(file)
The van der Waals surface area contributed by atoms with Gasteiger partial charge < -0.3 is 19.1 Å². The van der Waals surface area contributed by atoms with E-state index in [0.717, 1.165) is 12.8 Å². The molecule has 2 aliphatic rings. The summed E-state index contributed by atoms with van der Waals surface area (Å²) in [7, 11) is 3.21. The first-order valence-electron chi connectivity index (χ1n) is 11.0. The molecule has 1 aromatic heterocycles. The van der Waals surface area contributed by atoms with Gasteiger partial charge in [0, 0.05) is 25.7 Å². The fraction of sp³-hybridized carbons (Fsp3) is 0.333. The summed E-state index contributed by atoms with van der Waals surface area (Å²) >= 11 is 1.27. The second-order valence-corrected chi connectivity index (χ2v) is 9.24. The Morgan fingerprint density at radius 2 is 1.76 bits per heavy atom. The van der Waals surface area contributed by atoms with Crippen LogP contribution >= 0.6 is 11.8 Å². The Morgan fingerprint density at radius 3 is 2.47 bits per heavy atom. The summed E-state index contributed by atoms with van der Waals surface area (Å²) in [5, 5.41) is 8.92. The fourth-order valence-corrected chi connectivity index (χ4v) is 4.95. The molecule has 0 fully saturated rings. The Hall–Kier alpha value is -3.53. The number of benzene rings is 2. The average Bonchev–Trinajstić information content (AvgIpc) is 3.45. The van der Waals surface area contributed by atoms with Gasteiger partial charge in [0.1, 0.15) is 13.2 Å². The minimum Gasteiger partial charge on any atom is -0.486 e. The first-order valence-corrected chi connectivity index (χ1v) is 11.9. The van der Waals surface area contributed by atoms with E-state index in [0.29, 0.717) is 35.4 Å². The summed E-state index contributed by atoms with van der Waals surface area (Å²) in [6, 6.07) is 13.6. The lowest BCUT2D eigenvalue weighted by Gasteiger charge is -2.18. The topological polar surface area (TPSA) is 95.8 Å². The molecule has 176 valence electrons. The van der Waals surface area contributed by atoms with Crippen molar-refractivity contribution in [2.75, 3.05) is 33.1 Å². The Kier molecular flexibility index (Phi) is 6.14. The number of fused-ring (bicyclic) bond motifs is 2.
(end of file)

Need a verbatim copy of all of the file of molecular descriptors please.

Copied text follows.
The van der Waals surface area contributed by atoms with Gasteiger partial charge < -0.3 is 19.1 Å². The van der Waals surface area contributed by atoms with E-state index in [0.717, 1.165) is 12.8 Å². The molecule has 2 aliphatic rings. The summed E-state index contributed by atoms with van der Waals surface area (Å²) in [7, 11) is 3.21. The first-order valence-electron chi connectivity index (χ1n) is 11.0. The molecule has 1 aromatic heterocycles. The van der Waals surface area contributed by atoms with Gasteiger partial charge in [0, 0.05) is 25.7 Å². The fraction of sp³-hybridized carbons (Fsp3) is 0.333. The summed E-state index contributed by atoms with van der Waals surface area (Å²) >= 11 is 1.27. The second-order valence-corrected chi connectivity index (χ2v) is 9.24. The Morgan fingerprint density at radius 2 is 1.76 bits per heavy atom. The van der Waals surface area contributed by atoms with Crippen LogP contribution >= 0.6 is 11.8 Å². The Morgan fingerprint density at radius 3 is 2.47 bits per heavy atom. The summed E-state index contributed by atoms with van der Waals surface area (Å²) in [5, 5.41) is 8.92. The fourth-order valence-corrected chi connectivity index (χ4v) is 4.95. The molecule has 0 fully saturated rings. The Hall–Kier alpha value is -3.53. The number of benzene rings is 2. The average Bonchev–Trinajstić information content (AvgIpc) is 3.45. The van der Waals surface area contributed by atoms with Gasteiger partial charge in [0.1, 0.15) is 13.2 Å². The minimum Gasteiger partial charge on any atom is -0.486 e. The first-order valence-corrected chi connectivity index (χ1v) is 11.9. The van der Waals surface area contributed by atoms with E-state index in [0.29, 0.717) is 35.4 Å². The summed E-state index contributed by atoms with van der Waals surface area (Å²) in [6, 6.07) is 13.6. The lowest BCUT2D eigenvalue weighted by Gasteiger charge is -2.18. The topological polar surface area (TPSA) is 95.8 Å². The molecule has 176 valence electrons. The van der Waals surface area contributed by atoms with Crippen molar-refractivity contribution in [2.75, 3.05) is 33.1 Å². The Kier molecular flexibility index (Phi) is 6.14. The number of fused-ring (bicyclic) bond motifs is 2.